Dear God,

When I started this journey, questions flooded my mind. Why me? Why do you allow painful things for your children? Why are you withholding something good from me if you are my good Father?

I’m not sure those were wrong questions, but I am not sure they were entirely right, either. I think the real questions are simply this: who are You – really – and who am I – really?

I wonder if I’m any closer to knowing. Maybe in part.

Here’s what I know so far:

God, you are hard to understand. Intensely intimate and frighteningly distant. Jealous but kind. Firm but gentle. Generous yet controlled. Good but not safe. You give. And you take away. You are a mystery, yet worthy of trust.

I, too, am a deep mystery – even to myself. Hopeful yet despairing. Giving but oh-so-selfish. Jealous and bitter. Thankful and humbled. Trusting and yet suspicious.

I guess we make a fine pair. I know now a little bit of what Job felt when he realized He’d been searching for an answer for his pain and instead You responded with more questions. Not in a mean way but just, you know, reminding us both that we weren’t there when you laid the foundations of the earth and what not.

You don’t owe me answers – though I wouldn’t turn them down if you offered them. I kind of envision a long coffee date in heaven where You walk me through my story. But right here, right now, I don’t have answers to all my questions.

I have answers to the important ones, though, like what faith in You really requires, that You aren’t afraid of Friday or honest questions, that you allow pain, and yet are the God who brings life from death.

 

Welcoming Baby (when it’s not yours) [NIAW]

“Could a greater miracle take place than for us to look through each other’s eyes for an instant?” –Henry David Thoreau

This is a week-long series to invite you to look through the eyes of infertility for a moment, as part of the NIAW (National Infertility Awareness Week). This is not a series about the medical condition of Infertility – you can find facts here if interested. 

Instead, this series is dedicated to the heart’s awakening to emptiness – and ultimately, to life. Even without an answer. Each day this week, I’ll be sharing a letter that I penned throughout this journey of infertility, as I tried to find words to describe the silent experience. Days filled with hope, cynicism, laughter, tears – and sometimes all at once.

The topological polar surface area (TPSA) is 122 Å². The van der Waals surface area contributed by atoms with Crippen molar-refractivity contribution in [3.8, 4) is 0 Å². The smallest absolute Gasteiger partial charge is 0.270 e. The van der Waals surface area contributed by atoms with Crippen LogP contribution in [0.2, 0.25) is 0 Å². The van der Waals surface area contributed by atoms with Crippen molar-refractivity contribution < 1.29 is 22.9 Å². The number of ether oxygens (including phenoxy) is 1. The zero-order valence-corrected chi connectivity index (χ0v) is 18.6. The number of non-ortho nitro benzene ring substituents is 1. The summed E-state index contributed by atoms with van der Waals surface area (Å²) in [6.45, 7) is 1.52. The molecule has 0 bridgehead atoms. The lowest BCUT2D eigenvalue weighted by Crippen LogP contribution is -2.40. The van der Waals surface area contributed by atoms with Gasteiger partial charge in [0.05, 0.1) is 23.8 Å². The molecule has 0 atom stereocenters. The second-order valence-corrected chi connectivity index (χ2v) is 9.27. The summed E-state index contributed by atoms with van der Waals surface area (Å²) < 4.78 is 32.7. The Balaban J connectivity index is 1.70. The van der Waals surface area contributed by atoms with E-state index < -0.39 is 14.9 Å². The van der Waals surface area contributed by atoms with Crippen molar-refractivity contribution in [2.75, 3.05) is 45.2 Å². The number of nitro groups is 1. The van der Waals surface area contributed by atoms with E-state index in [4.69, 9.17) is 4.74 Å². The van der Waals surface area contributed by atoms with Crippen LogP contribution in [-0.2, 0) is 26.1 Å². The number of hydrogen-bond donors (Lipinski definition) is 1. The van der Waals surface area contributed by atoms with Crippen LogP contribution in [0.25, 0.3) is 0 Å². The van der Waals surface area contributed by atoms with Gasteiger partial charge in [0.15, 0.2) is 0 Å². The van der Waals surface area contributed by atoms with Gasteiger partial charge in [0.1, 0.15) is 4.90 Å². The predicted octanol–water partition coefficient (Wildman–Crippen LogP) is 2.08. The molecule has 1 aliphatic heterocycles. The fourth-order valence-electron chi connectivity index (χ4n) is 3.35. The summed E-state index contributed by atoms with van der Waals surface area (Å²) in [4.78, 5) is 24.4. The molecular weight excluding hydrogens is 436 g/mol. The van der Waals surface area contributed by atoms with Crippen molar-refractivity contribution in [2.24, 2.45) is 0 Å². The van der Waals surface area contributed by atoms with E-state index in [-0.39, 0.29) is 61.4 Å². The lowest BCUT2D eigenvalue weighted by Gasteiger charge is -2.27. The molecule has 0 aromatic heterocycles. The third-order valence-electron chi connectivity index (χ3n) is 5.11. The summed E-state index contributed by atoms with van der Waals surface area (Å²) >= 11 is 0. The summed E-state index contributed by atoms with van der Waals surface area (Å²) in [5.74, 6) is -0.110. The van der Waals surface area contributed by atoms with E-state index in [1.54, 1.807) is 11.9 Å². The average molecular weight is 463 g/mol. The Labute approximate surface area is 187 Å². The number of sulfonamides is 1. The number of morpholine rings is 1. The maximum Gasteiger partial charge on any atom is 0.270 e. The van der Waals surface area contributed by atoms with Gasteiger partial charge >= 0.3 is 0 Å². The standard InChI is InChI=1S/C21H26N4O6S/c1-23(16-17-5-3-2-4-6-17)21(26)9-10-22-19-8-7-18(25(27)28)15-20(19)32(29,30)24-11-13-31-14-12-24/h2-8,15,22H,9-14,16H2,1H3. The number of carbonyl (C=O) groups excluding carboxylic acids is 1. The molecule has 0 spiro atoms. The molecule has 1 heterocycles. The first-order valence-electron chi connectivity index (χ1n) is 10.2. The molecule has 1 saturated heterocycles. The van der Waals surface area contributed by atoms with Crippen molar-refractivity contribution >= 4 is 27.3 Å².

One in eight couples are experiencing infertility right now – about 7.3 million. We are 1 in 8.

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More than 200 babies have been born to our social circle since we first started trying. That means I’ve had, umm, a lot of practice in “the reaction” to pregnancy announcements, births, baby showers and first birthdays. I’ve cried, laughed, cursed, whimpered, scowled, celebrated, jumped, squealed and hid. Let me be clear: all the littles that fill our lives are SUCH a gift – it’s just that their arrival sometimes provides shock waves.

Truth told, it’s not always a friend’s first child that stops me in my tracks, but when they start popping out number two or even three, well, that’s a bit disorienting. It’s easy to feel like your feet are stuck in quick-sand while people are running laps around you.

But one of the sweetest announcements I ever received was from a friend who had also dealt with nearly a decade of infertility. A lot of people tell you “it will happen someday”, but in truth the odds are severely against that – chances of an infertile couple conceiving go DOWN each year, not up. With all the different emotions that can flood your mind when another pregnancy is announced, I think there’s also this heightened sense of awareness for the TTC (trying to conceive) community. Because you know what a miracle one little embryo is. Especially to someone who’s been told it would never happen.

This is a letter I penned years ago in celebration of one such miracle.

Dear Shan,

Ah my friend, today you have crossed into a new world.   Today, the day you gave birth to your beautiful baby boy, you are entering the-land-of-the-newborn. I hear it is a beautiful but sometimes terrifying place.

As you start this new journey, the first thing I want to say is “thank you”. Thank you for being my guide through the desert of infertility for so long. You spoke words to me that were exactly what I needed to hear. You knew when to stay silent. You let me rant, rave, cry, and nervously giggle when the emotions were all jumbled.